Top 10 Features and Characteristics Of The Absolute Monarchy

We explain what an absolute monarchy is, what are the general characteristics of this form of government and some examples.

What is Absolute Monarchy?

The concept of absolute monarchy, also known as monarchical absolutism or old regime, characterized the political model of western Europe in the 18th century , although it can be said that it began towards the end of the Middle Ages . In an absolute monarchy all the powers of command are concentrated in this single person, the King.

In this type of monarchy ,  the monarch concentrates power in an absolute way , since there is no division of powers. For this reason, the king was in charge of issuing laws and decrees (legislative power), and judging and sentencing (judicial power). Below we will list, as a summary, 10 characteristics of absolute type monarchies.

Characteristics of the absolute monarchy :

  1. Divine right

This means that the power emanated from God and that the monarch exercised this power without having to abide by any type of legal limitation, since his will was above the laws. Somehow the Church operated as an “intermediary” between God and the King, and the King was assumed to be naturally good, correct, and just.

  1. Hereditary and life power

The condition of monarch or king passed from parents to children automatically, beyond individual conditions or capacities, and was exercised for life.

  1. Absolute power

Absolute power Bossuet, a French clergyman and intellectual, defended the theory of the divine origin of power.

The monarch concentrated and held absolute power, there was no type of division of powers , as there is today in modern states. The king took the power to establish laws and decrees (legislative power), advised at most by a group of advisers, as well as to judge (judicial power), to institute taxes, etc. There were no supervisory bodies of the monarch’s actions.

Certain philosophical theories supported this absolute power as a reason of state: Bossuet, a French clergyman and intellectual, defended the theory of the divine origin of power . Other philosophers of that time, such as Bodin or Hobbes, argued that the power of the monarch was the only guarantee to prevent the interests of different social groups from ending the established social order.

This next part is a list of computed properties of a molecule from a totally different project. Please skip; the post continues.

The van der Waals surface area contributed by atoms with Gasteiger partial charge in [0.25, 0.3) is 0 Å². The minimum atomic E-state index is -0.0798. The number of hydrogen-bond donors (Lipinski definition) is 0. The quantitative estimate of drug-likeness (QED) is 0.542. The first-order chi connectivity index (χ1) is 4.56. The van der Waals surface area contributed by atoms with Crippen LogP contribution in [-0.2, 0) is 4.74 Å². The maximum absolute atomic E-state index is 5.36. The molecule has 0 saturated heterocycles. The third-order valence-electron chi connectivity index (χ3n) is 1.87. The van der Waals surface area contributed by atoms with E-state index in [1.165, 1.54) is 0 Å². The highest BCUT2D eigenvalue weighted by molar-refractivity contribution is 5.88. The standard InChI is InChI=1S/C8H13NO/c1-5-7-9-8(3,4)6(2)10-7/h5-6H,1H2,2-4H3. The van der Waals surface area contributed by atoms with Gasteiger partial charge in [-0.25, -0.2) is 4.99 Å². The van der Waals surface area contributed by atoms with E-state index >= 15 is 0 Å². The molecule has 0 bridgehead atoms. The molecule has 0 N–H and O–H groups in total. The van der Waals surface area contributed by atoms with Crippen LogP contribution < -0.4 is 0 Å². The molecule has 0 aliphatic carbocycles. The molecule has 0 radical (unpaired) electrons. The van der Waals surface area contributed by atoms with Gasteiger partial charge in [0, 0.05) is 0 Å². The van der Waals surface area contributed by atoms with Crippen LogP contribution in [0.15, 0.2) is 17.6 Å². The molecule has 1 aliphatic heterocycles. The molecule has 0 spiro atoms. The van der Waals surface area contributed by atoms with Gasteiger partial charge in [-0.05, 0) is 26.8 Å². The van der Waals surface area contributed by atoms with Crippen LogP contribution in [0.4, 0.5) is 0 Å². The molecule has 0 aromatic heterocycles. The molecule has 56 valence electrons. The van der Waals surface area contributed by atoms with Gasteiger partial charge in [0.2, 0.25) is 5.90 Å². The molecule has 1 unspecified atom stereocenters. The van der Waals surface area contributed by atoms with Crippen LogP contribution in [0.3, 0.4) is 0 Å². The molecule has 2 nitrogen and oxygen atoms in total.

1. Professional army

The person of the king and his vast possessions had to be defended by a large royal guard and by the actions of a professionalized army, which was unconditional and had to keep the monarchical system in order, since it was his armed wing.

  1. Estate society

Absolute monarchies ruled at a time when society was clearly divided into classes or estates: on the one hand there were members of the nobility and the clergy, with numerous privileges, and on the other hand there was a broad class made up of peasants, bourgeois and urban wage earners, who are the ones who really worked and generated the income of the crown. Only this last class, who lived humbly in rural or urban areas, bore the obligation to pay taxes or tributes to the crown and tithe to the Church.

  1. Bureaucracy and diplomacy at the service of the king

Bureaucracy and diplomacy at the service of the king In the negotiations treaties, alliances and pacts were used.

A considerable group of ministers and public officials were responsible for running the kingdom as an administrative unit. One way to win land and power for kings was war , but another very important one was negotiation. For this, ambassadors were needed, who in addition to making treaties, alliances and pacts, sought to make suitable marriages.

  1. Support from the nobility and clergy

It is evident that in the absolute monarchy there were no individual rights or guarantees , and that inequity was a permanent ferment of discontent, which could be maintained by the support of the nobles, who received certain favors from the king, and the clergy, who were part of power itself in theocratic states like those of then.

  1. Centralized administration

The payment of taxes supported the high expenses demanded by the royal house and the operation of a complex bureaucracy . The economy was based on the agricultural exploitation of the lands belonging to the nobles , mercantilism also developed , with great weight of precious metals in the economy .

  1. Huge and luxurious palaces

Huge and luxurious palaces Marie Antoinette, of the Habsburg dynasty, spent her childhood in the Schönbrunn Palace.

Notable architectural works, such as the Palace of Versailles on the outskirts of Paris , or the Schönbrunn Palace in Vienna, where Marie Antoinette, from the dynasty of the Habsburg.

  1. Examples of absolute monarchies

There are numerous cases of absolute monarchies in history . The succession of Louis XIV, Louis XV and Louis XVI , holding absolute power in France for more than a century (1661-1789), is usually taken as a paradigmatic case of the scope of these regimes.

Louis XIV went down in history with the label of the Sun King , and his phrase “I am the State” is remembered as a synthesis of the concept of monarchical absolutism, which after a great bloodshed gave way to the First French Republic.

The above content published at Collaborative Research Group is for informational and educational purposes only and has been developed by referring reliable sources and recommendations from experts. We do not have any contact with official entities nor do we intend to replace the information that they emit.

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